Business World

Thursday 18 January 2018

Eircom to share fast broadband

Eircom must make the new fibre optic cable network available to other phone companies, the communications regulator ComReg said yesterday. Eircom welcomed the decision, which will allow the company to charge smaller operators wholesale prices for access to the network.

Eircom emerged from bankruptcy in June and is spending €400m rolling out the new infrastructure to bring fast broadband to one million homes by the end of next year. ComReg said the new infrastructure had to be available to licensed operators, because of Eircom's significant market power.

Fitch says ESB's outlook 'stable'

Rating agency Fitch has revised the ESB's credit outlook to "stable" from "negative" and kept the semi-state company's credit rating at BBB+. ESB welcomed the announcement. The rating of ESB-owned Northern Ireland Electricity was also revised to BBB+ (Stable Outlook) to reflect its ties to the parent company.

Donal Flynn, ESB finance director, said: "The revised outlook for ESB demonstrates Fitch ratings' confidence in our financial metrics and future outlook and recognises the progress that we have made in reducing our cost base. It will help to drive investor and financial market confidence and assist ESB in securing capital to fund future investments in electricity infrastructure."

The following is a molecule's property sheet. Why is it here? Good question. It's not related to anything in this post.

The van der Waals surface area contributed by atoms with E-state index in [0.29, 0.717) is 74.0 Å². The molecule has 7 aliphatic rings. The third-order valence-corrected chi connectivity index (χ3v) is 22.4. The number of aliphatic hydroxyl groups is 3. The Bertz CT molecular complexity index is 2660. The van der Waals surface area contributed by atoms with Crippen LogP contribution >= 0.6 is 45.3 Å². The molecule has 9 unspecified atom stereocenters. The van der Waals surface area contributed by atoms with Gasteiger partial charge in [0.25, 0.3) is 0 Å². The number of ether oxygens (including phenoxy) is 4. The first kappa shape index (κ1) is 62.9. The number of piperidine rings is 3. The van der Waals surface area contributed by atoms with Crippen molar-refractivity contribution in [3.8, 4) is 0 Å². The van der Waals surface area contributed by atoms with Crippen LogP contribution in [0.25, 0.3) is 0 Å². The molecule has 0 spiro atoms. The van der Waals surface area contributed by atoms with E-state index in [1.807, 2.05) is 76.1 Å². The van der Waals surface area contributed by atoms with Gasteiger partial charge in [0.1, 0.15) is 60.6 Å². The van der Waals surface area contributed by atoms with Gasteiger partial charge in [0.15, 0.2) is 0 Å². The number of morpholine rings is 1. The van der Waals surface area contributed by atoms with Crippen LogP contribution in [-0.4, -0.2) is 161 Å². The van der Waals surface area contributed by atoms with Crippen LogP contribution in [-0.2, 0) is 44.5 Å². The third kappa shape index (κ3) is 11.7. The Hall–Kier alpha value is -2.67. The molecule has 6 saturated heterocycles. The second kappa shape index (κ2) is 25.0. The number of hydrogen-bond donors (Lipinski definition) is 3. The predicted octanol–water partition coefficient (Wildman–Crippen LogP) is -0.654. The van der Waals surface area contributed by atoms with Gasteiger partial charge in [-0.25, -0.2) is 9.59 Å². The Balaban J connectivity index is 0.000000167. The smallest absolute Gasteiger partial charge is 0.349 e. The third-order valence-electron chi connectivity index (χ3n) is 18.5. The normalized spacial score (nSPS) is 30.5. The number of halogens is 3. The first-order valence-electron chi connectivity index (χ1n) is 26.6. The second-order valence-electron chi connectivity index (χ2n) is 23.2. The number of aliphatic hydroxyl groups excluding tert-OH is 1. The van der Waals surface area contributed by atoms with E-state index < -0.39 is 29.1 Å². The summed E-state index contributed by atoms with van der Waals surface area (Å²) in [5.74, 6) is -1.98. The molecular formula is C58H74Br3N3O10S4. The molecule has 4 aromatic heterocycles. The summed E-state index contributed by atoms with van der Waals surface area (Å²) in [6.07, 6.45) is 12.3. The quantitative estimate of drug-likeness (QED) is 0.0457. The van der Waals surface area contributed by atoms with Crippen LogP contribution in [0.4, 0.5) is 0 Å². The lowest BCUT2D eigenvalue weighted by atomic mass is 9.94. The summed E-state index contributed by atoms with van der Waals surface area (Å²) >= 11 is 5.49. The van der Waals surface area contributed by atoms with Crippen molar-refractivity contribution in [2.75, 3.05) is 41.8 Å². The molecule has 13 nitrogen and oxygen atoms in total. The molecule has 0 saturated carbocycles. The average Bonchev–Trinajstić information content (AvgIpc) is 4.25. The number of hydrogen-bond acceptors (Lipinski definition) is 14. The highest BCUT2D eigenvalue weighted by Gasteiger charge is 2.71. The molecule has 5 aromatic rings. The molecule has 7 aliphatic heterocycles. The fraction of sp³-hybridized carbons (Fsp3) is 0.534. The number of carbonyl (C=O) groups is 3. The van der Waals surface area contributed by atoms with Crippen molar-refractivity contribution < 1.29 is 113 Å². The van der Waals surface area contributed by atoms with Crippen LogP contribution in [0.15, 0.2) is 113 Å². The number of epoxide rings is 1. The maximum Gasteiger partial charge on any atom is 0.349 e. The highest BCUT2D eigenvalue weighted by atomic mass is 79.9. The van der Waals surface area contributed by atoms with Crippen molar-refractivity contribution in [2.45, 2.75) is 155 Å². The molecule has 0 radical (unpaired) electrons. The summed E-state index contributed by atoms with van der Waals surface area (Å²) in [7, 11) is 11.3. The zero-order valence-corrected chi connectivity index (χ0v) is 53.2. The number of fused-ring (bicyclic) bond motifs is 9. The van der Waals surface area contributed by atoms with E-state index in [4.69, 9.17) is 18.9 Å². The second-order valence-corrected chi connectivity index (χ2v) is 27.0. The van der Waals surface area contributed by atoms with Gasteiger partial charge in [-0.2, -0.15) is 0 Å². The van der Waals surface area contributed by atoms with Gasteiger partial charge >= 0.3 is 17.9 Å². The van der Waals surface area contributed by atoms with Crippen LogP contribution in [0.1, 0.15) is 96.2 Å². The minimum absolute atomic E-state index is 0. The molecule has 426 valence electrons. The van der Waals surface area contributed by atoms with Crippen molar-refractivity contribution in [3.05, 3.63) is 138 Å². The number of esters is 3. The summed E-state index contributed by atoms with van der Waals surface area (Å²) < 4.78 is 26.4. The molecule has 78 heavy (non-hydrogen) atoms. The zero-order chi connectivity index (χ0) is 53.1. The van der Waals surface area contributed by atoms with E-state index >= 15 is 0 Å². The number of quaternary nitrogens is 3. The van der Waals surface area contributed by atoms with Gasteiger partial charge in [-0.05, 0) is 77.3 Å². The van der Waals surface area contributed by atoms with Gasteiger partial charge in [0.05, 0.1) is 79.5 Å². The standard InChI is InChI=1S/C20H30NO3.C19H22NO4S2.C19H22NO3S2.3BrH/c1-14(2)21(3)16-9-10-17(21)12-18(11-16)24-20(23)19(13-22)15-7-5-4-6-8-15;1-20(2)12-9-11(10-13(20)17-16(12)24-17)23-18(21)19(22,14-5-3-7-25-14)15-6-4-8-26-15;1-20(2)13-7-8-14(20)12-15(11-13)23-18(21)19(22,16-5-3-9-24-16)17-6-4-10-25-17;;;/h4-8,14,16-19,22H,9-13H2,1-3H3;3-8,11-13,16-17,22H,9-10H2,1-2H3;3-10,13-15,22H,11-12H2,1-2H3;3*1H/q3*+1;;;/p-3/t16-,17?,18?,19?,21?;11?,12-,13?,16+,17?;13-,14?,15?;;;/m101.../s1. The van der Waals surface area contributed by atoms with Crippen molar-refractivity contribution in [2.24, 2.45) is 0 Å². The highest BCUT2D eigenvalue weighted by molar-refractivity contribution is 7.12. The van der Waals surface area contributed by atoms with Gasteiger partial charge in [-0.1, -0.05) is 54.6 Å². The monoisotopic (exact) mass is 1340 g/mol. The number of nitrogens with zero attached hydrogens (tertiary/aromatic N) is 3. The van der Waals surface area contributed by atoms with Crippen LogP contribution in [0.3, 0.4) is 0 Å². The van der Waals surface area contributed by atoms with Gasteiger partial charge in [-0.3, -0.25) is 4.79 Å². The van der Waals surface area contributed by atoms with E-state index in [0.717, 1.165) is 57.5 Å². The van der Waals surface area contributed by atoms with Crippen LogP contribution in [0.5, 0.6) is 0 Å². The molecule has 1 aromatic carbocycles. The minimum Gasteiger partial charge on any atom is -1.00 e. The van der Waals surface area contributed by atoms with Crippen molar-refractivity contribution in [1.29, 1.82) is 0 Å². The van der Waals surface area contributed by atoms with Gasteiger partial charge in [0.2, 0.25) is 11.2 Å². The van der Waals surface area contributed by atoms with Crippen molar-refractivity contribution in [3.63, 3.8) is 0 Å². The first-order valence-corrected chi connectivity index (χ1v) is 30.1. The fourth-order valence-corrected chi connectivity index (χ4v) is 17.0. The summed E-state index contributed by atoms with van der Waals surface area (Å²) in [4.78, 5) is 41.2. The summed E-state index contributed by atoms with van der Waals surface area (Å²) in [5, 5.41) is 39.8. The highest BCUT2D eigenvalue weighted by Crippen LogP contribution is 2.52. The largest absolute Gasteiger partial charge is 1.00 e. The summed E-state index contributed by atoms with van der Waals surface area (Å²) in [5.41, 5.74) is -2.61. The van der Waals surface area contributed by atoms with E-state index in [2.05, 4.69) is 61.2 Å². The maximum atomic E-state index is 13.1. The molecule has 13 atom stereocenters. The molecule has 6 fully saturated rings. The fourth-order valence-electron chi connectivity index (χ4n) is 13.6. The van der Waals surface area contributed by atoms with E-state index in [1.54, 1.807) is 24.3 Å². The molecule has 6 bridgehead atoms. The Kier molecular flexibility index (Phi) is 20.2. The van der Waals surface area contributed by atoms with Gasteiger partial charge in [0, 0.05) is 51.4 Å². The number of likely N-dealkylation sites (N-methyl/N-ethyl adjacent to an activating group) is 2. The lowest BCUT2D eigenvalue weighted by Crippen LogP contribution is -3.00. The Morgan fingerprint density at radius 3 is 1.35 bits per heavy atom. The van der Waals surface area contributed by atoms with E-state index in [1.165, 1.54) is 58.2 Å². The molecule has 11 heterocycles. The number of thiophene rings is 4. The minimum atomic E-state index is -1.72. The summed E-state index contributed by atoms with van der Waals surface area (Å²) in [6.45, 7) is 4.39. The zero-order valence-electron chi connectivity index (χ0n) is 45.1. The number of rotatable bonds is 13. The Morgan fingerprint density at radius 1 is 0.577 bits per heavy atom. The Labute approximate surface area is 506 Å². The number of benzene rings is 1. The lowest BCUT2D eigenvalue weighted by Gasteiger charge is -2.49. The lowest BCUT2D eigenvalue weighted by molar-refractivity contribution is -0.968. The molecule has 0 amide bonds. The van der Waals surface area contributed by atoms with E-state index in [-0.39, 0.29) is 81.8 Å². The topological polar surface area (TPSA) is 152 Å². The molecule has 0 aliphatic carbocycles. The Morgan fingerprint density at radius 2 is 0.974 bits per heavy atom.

Social housing rate to pick up

HOUSING Minister Jan O'Sullivan has said she expects a significant increase in the number of NAMA properties selected and delivered for social housing this year.

"In the past 12 months, Environment Minister Phil Hogan and I have worked closely with all parties, including the Housing Agency, local authorities, the Approved Housing Bodies and NAMA, to overcome the legal and other obstacles that were impeding the availability of suitable properties for social housing," Ms O'Sullivan said.

Takeover of Grupo Modelo blocked

US authorities moved yesterday to block Anheuser-Busch InBev's $20bn (€14.7bn) acquisition of Grupo Modelo, the Mexican brewer, arguing that the deal would lead to price increases, harm consumers and deter competition.

Shares in AB InBev were down 6pc to $87.92 in midday trading.

Irish Independent

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